Sonoma lay flat on her back in a nest of blankets with her head wedged between the van’s driver’s seat and the front passenger seat so she could hear the conversation between Trent and “Big Jim”. She’d slept through an hour of the trip from Minneapolis and Madison, but didn’t feel very refreshed.
“How you doing, Darling? Back any better?” He reached down from the passenger seat and gave her hand a squeeze.
“Better than Greyhound would have been,” she muttered. “I guess we were right to try the kid.”
“Don’t call me kid,” Big Jim growled.
Sonoma just smiled. Jim had turned out to be better than she’d feared, but not by a whole lot. He swore, and didn’t own up to his own mistakes like when he fumbled at the pump, but he didn’t try to drive off from the gas station without them even when Trent hit the head. Jim mentioned ditching the people he was traveling with before. Sonoma suspected he was stripping the graffiti off his van when they met him because he’d stolen the van. He wasn’t what she considered good people, but he was young enough and had enough glimmers of possibility that he might someday turn his life around. And a ride was a ride, stinky socks smell and all.
“Don’t mind her,” Trent said. “When you get as old as us, everyone else is a kid.” He winked at her with the mischievous glint she loved him for. “You were saying about your family?”
“Right. My father is all about obedience. It’s always, ‘respect your mother’ and ‘treat your sister better’, and ‘you will not talk back to me’ with him.” Jim deepened his voice in imitation.
“Yep. I know the type.” Trent nodded understanding. “Still, he done you right somewhere along the way. He gave you this van, didn’t he?”
“He did not! I got this van on my own! On my own!” Jim hit the steering wheel emphatically. “My old man drove me to Des Moines while I was dead drunk and left me with nothing but the shirt on my back in a motel room!”
“I know. Right?” Jim veered into the passing lane without bothering with his blinkers. “It was so random! I mean, I never knew he had it in him. And why there? Because it was as far as he could go before he crashed? Before that everything was fine.”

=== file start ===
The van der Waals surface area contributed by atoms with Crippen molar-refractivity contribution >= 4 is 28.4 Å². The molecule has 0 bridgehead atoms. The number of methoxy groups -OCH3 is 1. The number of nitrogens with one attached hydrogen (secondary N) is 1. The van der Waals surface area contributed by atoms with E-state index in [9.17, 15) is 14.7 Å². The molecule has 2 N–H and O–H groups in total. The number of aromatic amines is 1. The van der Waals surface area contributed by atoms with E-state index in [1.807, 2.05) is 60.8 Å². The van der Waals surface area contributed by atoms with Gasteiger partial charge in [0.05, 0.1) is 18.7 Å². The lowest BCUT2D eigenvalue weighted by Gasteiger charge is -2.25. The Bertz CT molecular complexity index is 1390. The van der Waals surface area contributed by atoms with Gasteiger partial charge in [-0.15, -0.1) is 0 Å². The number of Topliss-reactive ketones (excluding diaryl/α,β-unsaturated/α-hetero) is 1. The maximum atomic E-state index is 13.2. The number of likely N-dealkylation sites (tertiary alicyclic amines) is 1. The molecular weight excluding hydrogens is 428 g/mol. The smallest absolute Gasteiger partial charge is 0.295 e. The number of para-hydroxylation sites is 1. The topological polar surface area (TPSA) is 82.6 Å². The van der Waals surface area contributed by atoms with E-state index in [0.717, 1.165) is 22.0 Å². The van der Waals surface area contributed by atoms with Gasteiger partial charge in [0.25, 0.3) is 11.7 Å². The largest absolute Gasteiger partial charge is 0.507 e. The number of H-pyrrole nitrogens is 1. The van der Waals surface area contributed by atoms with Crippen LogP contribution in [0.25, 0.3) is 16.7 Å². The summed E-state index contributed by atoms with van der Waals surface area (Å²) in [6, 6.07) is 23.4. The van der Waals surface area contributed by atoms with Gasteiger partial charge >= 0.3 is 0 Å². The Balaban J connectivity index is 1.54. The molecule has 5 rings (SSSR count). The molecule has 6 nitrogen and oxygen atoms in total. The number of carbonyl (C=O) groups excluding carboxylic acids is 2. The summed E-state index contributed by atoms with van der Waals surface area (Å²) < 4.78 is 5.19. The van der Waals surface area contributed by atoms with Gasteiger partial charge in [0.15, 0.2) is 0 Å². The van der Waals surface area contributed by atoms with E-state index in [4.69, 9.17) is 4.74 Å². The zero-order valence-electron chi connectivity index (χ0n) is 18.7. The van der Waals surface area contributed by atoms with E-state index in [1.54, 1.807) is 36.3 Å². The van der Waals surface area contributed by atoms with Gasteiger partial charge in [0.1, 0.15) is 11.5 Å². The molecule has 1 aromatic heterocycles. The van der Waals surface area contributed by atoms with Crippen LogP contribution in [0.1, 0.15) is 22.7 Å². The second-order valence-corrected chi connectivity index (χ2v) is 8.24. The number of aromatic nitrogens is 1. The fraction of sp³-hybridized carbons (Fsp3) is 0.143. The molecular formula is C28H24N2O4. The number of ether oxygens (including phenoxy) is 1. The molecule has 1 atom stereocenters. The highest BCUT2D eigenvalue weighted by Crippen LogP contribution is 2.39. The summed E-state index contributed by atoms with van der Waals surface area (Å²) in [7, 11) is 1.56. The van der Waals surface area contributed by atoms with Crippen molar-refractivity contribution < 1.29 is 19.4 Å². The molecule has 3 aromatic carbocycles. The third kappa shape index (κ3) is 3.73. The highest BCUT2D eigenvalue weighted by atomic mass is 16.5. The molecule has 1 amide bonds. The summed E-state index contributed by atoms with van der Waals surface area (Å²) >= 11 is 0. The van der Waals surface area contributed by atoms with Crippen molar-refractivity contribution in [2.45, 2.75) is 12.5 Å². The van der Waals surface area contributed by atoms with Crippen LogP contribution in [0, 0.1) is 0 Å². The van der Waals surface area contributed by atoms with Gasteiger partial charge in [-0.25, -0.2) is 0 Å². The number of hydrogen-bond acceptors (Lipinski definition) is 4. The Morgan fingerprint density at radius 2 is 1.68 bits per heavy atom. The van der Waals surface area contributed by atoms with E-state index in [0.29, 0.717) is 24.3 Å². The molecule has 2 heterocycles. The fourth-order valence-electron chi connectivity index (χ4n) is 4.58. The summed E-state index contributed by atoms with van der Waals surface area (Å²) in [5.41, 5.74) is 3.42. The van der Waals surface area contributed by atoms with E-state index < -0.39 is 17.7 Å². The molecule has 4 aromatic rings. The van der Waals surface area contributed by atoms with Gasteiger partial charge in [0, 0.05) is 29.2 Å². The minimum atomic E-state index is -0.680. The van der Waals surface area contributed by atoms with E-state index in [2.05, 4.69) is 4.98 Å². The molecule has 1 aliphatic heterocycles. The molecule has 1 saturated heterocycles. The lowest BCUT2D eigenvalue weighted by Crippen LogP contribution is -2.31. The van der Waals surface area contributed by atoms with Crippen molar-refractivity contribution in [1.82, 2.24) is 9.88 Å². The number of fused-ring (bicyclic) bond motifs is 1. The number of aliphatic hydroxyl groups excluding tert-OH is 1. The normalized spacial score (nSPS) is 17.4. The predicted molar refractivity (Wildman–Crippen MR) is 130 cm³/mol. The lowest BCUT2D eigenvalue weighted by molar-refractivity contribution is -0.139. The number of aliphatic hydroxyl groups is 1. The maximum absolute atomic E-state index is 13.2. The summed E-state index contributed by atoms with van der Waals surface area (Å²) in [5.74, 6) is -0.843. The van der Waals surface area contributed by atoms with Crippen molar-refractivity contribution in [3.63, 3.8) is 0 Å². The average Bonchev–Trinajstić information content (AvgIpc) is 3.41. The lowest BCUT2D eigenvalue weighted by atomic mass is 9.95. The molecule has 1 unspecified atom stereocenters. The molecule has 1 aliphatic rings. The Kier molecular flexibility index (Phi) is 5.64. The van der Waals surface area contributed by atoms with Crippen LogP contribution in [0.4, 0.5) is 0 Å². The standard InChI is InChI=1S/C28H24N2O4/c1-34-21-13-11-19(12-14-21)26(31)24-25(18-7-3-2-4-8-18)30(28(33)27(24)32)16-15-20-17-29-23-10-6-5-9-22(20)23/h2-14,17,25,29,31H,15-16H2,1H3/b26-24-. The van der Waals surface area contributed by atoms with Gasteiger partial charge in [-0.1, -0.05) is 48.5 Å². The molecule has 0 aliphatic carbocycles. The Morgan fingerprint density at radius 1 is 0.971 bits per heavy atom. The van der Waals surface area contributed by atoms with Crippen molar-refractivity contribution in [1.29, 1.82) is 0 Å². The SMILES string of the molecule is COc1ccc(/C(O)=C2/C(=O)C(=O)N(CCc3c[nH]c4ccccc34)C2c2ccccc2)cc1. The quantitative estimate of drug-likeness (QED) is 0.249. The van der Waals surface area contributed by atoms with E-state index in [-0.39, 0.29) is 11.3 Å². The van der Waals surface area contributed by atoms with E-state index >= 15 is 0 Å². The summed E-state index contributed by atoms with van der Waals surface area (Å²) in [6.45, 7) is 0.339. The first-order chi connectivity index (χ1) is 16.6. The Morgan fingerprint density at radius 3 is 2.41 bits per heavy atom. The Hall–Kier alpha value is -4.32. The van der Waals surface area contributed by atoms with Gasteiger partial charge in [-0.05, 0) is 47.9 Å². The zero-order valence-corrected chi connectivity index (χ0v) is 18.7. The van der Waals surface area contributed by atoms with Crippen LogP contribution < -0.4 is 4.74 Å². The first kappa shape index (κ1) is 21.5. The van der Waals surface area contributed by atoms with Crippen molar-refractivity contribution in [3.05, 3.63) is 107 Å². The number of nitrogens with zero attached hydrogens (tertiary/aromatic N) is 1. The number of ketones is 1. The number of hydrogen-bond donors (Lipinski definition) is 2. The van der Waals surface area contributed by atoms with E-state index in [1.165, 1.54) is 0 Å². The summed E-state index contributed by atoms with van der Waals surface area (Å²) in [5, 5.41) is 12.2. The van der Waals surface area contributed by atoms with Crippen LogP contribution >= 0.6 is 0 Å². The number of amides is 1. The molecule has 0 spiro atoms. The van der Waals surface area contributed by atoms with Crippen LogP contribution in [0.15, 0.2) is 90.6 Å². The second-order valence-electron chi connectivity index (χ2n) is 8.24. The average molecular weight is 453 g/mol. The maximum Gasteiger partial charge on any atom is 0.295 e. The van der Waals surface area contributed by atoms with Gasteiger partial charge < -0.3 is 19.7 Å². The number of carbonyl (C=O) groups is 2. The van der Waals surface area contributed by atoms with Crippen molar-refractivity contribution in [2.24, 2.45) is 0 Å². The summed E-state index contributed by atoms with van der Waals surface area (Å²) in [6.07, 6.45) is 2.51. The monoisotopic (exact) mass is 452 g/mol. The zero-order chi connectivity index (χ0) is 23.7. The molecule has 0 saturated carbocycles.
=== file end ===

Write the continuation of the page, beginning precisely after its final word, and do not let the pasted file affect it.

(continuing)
“Fine?” Trent raised an eyebrow.
So he was the therapist mode. Old habits died hard. He’d probably been working on the kid for most of the time Sonoma was sleeping. She’d leave the rest to him, and instead stared up at the felt tip marker graffiti covering the ceiling of the van. It read like a chronicle of the “Dirty Kids” lifestyle.
“Better than fine! Everything was going great! Mom and Dad took care of everything while I could do all the drinking and hanging out I wanted.”
“So you graduated from high school…”
“That was years ago.” Jim waved it off as if graduating was a foregone conclusion. “The only thing that wasn’t so great was my sister. Emma.” He got a glint in his eye.
“What’s so bad ’bout Emma?”
“Nothing!” The van lurched back and forth as they threaded through increasing traffic. They must be getting close to Madison. “Just… her very existence bugs me. You know? She’s got this way of looking at me. Like I’m a bug or something. Well, when she isn’t too scared to look at me.” This last he said with a gloat. “I’ve just about got her trained now. She doesn’t even sing in the shower anymore.”
“I wonder what it was like to be Emma.” Trent’s flat voice said he had a pretty good idea. But Big Jim wasn’t likely to notice.
“Who cares? It’s me that matters.”
“Were you planning to see your family while you’re in town?” Voice tight, Trent was probably feeling guilty for having guided this little monster back to people who weren’t likely to benefit from his company. Sonoma would have to comfort him later.
Jim didn’t answer for a long time. If Trent were a lesser man, he’d have said something just to fill the strained silence. But Trent had been through things like this too many times to rush it. Sometimes good things came from waiting.
“If’n I were you, I wouldn’t.” Trent left it at that.
“If you’ve got friends in Madison, why didn’t you call one of them to come get you?” Jim tossed that out with a challenging air and a glare.
“Because I didn’t want to risk anyone’s life should he have a flashback while driving,” Sonoma said simply, cutting in.
“Whoah. Flashbacks are real?” Jim looked worried as his eyes went round.
“Depends on which drugs you’ve been doing.” Trent smiled.
They hit the conversational payload with that topic. Between the two, they managed to talk about drugs for the rest of the trip. Trent talked Jim into letting them out at a gas station a few blocks away from where they were really going. Probably to protect Drew. Not that Sonoma would argue. She’d seen enough weirdness go down to understand.
“So? What you think?” Trent arched a brow at her as Jim drove away.
“About Jim and your little therapy session?”
“One conversation isn’t going to change anyone’s world. At least, not right way. Maybe if he lives long enough, some of your words of wisdom might sprout.”
“Yeah.” He looked downcast.
“But I’ve seen a word here and there turn people around years later. I guess we’ll never know.”
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